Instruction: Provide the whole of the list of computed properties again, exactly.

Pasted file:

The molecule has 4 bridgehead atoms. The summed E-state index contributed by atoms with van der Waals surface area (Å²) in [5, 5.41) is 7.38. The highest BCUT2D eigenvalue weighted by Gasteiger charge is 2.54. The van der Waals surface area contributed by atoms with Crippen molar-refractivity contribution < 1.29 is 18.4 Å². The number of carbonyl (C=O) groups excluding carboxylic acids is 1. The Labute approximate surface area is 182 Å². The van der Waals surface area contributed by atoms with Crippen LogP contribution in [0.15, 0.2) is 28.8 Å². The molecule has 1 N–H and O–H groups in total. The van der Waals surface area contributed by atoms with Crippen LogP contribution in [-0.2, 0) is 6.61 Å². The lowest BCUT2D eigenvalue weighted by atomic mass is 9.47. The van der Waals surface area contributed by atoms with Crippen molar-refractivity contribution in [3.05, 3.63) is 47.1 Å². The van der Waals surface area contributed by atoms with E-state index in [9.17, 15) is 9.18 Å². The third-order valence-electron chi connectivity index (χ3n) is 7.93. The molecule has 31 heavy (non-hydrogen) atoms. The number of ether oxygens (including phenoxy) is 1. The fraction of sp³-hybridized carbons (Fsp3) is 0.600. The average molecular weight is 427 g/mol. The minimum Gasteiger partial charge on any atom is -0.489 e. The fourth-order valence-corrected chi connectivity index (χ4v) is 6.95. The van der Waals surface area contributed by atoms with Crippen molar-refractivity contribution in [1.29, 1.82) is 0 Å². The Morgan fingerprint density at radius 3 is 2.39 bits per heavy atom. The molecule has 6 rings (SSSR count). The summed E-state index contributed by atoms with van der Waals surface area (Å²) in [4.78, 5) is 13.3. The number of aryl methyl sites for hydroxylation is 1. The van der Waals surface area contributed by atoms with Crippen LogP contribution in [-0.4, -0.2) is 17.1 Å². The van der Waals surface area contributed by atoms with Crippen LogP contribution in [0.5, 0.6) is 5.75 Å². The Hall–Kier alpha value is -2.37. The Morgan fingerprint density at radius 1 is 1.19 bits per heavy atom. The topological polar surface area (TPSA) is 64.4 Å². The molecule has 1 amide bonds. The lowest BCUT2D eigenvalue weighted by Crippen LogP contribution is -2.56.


The molecule has 4 bridgehead atoms. The summed E-state index contributed by atoms with van der Waals surface area (Å²) in [5, 5.41) is 7.38. The highest BCUT2D eigenvalue weighted by Gasteiger charge is 2.54. The van der Waals surface area contributed by atoms with Crippen molar-refractivity contribution < 1.29 is 18.4 Å². The number of carbonyl (C=O) groups excluding carboxylic acids is 1. The Labute approximate surface area is 182 Å². The van der Waals surface area contributed by atoms with Crippen LogP contribution in [0.15, 0.2) is 28.8 Å². The molecule has 1 N–H and O–H groups in total. The van der Waals surface area contributed by atoms with Crippen LogP contribution in [-0.2, 0) is 6.61 Å². The lowest BCUT2D eigenvalue weighted by atomic mass is 9.47. The van der Waals surface area contributed by atoms with Crippen molar-refractivity contribution in [3.05, 3.63) is 47.1 Å². The van der Waals surface area contributed by atoms with E-state index in [9.17, 15) is 9.18 Å². The third-order valence-electron chi connectivity index (χ3n) is 7.93. The molecule has 31 heavy (non-hydrogen) atoms. The number of ether oxygens (including phenoxy) is 1. The fraction of sp³-hybridized carbons (Fsp3) is 0.600. The average molecular weight is 427 g/mol. The minimum Gasteiger partial charge on any atom is -0.489 e. The fourth-order valence-corrected chi connectivity index (χ4v) is 6.95. The van der Waals surface area contributed by atoms with Crippen molar-refractivity contribution in [1.29, 1.82) is 0 Å². The Morgan fingerprint density at radius 3 is 2.39 bits per heavy atom. The molecule has 6 rings (SSSR count). The summed E-state index contributed by atoms with van der Waals surface area (Å²) in [4.78, 5) is 13.3. The number of aryl methyl sites for hydroxylation is 1. The van der Waals surface area contributed by atoms with Crippen LogP contribution in [-0.4, -0.2) is 17.1 Å². The van der Waals surface area contributed by atoms with Crippen LogP contribution in [0.5, 0.6) is 5.75 Å². The Hall–Kier alpha value is -2.37. The Morgan fingerprint density at radius 1 is 1.19 bits per heavy atom. The topological polar surface area (TPSA) is 64.4 Å². The molecule has 1 amide bonds. The lowest BCUT2D eigenvalue weighted by Crippen LogP contribution is -2.56.